“The problem of evil” was for Bjørneboe “the authoritarian problem”, as it finds expression in historical, political and pesonal form in the three novels Moment of Freedom, Powderhouse and The Silence. This theme can be summarized briefly in the following sentence: “Power, which is the sole existing principle, means only one thing: the opportunity to cause others pain.” In Norway’s world of work the authoritarian problem has ostensibly broken down. Today no CEOs or directors can regulate their workers in detail. The organizations are represented at the boss’s table, and words such as “the stipulated framework” and “rules of the game” seem soft and non-authoritarian. At the same time we know that the cult of leaders from the 1980s continues in the best of health. In addition money, efficiency and profitability have achieved a paramount position to which all other values must quietly submit. Today the people have truly become Homo consumens, as Bjørneboe describes them in Moment of Freedom.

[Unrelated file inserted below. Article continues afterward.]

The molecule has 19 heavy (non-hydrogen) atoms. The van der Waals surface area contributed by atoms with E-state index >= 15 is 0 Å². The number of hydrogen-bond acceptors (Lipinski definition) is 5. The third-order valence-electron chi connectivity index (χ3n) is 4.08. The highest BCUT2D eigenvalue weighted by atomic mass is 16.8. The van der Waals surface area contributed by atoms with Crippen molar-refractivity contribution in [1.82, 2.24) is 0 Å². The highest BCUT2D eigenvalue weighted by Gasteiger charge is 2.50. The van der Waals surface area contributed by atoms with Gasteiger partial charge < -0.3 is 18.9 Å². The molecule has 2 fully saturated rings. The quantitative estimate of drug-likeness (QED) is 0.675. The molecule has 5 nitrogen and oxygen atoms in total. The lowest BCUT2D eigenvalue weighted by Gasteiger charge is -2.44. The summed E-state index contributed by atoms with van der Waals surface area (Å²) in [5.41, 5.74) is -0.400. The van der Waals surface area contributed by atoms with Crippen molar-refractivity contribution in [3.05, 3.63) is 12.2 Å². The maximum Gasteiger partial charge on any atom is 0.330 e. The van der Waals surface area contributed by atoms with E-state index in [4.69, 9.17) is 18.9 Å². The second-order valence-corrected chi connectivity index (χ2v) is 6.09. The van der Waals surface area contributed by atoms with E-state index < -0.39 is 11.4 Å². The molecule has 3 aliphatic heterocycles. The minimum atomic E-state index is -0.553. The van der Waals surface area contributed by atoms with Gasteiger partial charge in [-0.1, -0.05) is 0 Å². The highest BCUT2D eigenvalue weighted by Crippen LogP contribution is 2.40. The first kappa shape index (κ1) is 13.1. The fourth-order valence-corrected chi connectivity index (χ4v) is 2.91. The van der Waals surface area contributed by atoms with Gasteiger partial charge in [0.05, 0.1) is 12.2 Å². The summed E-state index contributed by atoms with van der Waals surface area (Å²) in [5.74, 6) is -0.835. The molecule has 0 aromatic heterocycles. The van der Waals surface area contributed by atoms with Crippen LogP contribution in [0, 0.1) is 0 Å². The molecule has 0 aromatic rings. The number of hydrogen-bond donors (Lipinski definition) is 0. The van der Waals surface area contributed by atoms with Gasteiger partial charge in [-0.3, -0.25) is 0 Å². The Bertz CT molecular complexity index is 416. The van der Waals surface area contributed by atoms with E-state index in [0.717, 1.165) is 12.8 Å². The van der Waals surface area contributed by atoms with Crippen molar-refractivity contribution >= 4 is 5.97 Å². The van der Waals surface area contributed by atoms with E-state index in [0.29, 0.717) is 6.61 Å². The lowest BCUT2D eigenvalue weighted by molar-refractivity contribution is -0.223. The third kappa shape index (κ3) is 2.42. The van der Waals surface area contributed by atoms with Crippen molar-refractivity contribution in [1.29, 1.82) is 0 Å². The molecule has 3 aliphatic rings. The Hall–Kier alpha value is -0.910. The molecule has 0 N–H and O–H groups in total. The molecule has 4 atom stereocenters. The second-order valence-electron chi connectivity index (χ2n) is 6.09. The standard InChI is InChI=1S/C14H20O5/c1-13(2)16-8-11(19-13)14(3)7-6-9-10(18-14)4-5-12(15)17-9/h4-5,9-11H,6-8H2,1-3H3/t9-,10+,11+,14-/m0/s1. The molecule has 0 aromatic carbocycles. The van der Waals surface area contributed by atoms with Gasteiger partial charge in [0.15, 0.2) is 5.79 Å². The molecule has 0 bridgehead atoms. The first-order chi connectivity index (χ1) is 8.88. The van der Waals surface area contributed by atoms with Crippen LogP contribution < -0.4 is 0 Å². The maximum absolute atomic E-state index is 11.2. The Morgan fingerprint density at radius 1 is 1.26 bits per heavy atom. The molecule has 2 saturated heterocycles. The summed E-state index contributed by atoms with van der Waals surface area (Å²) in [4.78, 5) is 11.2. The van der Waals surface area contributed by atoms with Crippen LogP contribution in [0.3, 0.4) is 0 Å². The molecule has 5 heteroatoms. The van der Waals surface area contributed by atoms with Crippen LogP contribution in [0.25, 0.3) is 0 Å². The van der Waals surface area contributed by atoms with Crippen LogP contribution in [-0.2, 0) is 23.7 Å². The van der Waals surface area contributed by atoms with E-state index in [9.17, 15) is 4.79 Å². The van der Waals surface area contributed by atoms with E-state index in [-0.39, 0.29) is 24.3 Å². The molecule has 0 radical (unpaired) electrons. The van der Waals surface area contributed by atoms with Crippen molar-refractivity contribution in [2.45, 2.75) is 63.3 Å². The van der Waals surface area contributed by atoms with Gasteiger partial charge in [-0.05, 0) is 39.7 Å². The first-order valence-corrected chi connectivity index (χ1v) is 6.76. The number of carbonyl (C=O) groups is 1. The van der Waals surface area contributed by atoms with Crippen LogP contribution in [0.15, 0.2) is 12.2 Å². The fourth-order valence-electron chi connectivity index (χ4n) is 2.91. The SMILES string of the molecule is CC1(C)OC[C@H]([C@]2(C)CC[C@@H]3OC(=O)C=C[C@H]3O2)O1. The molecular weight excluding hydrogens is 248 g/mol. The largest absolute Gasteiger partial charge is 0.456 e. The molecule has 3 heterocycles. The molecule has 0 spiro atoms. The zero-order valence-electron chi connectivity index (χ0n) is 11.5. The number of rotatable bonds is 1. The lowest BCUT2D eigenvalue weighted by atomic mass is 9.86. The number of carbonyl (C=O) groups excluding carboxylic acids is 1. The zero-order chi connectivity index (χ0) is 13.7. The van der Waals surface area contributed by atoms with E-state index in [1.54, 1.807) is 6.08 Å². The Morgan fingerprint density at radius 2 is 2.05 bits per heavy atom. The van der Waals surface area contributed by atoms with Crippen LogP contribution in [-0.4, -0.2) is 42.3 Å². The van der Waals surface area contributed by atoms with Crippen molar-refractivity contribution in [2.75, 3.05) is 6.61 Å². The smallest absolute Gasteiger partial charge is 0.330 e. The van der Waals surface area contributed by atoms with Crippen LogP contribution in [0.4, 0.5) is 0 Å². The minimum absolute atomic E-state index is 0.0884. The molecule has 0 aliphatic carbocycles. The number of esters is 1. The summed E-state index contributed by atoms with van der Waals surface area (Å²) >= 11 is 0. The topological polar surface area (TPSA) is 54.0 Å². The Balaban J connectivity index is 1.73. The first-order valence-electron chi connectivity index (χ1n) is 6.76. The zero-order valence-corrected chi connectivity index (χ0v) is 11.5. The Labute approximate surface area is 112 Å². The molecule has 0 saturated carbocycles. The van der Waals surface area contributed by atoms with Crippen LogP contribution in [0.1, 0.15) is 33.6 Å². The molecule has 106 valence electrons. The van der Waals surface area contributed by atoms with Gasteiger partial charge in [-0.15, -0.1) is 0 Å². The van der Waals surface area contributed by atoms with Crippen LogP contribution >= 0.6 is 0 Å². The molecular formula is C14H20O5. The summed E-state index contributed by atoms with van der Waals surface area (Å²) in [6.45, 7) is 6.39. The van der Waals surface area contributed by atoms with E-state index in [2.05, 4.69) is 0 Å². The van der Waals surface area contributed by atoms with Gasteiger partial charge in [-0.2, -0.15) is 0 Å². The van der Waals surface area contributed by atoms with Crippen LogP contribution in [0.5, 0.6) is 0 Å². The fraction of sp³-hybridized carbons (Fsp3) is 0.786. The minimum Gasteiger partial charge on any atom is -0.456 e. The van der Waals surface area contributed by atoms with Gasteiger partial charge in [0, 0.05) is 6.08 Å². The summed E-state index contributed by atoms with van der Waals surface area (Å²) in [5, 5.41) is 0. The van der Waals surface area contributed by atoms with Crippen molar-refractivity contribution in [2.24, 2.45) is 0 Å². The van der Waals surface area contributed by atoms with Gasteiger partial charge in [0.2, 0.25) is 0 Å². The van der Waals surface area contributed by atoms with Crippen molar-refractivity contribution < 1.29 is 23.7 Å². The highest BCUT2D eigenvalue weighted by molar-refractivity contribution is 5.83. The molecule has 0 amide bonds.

In the “History of Bestiality” trilogy he takes up that part of world history which, while it hasn’t been hidden, is commonly treated under such general phrases as “conflicts,” “wars,” “massacres,” and “pogroms.” Here Bjørneboe describes the history of bestiality as an endless series of acts of tyrany toward human beings, torture, abuse, executions and genocide. Bjørneboe presses the following perception of world history on his readers: Life on earth could have been a paradise, but humans have made it into a slaughterhouse. It is the individual’s helplessness and lack of rights vis- …-vis power which is Bjørneboe’s theme. “His collected writings can be read as one long defense of the individual with a corresponding attack on all forms of authoritarian activity,” writes professor øystein Rottem in Norway’s Literary History. Bjørneboe himself expressed it thus in his last interview with H†kon Ringnes in the spring of 1976: “More important than the attack on the authoritarians’ docile conventional thinking is the defense of the individual—but these go hand in hand.” In much of his writing Bjørneboe gives us a feeling that people need a “defense” against themselves and against other people. This finds its strongest expression in the poem “Mea maxima culpa” from 1966 (see below). (Read more on Jens Bjørneboe in English).